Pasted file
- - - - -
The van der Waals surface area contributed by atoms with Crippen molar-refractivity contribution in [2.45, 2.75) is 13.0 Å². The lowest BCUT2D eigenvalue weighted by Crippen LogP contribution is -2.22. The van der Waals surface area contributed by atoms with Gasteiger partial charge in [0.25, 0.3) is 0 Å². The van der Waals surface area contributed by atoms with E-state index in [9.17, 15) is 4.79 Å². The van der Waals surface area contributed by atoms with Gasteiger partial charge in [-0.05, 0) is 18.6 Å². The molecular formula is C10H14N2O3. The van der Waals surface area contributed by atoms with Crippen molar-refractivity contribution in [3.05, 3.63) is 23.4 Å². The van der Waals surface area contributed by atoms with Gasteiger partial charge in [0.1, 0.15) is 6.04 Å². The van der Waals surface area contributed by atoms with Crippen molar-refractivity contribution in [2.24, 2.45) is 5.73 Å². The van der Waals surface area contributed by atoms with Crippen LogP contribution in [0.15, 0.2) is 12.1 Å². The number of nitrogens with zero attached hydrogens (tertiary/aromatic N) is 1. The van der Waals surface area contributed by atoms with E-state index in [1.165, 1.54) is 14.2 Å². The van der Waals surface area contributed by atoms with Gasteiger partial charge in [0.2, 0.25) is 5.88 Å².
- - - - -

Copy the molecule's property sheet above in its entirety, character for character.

The van der Waals surface area contributed by atoms with Crippen molar-refractivity contribution in [2.45, 2.75) is 13.0 Å². The lowest BCUT2D eigenvalue weighted by Crippen LogP contribution is -2.22. The van der Waals surface area contributed by atoms with Gasteiger partial charge in [0.25, 0.3) is 0 Å². The van der Waals surface area contributed by atoms with E-state index in [9.17, 15) is 4.79 Å². The van der Waals surface area contributed by atoms with Gasteiger partial charge in [-0.05, 0) is 18.6 Å². The molecular formula is C10H14N2O3. The van der Waals surface area contributed by atoms with Crippen molar-refractivity contribution in [3.05, 3.63) is 23.4 Å². The van der Waals surface area contributed by atoms with Gasteiger partial charge in [0.1, 0.15) is 6.04 Å². The van der Waals surface area contributed by atoms with Crippen molar-refractivity contribution in [2.24, 2.45) is 5.73 Å². The van der Waals surface area contributed by atoms with Crippen LogP contribution in [0.15, 0.2) is 12.1 Å². The number of nitrogens with zero attached hydrogens (tertiary/aromatic N) is 1. The van der Waals surface area contributed by atoms with E-state index in [1.165, 1.54) is 14.2 Å². The van der Waals surface area contributed by atoms with Gasteiger partial charge in [0.2, 0.25) is 5.88 Å².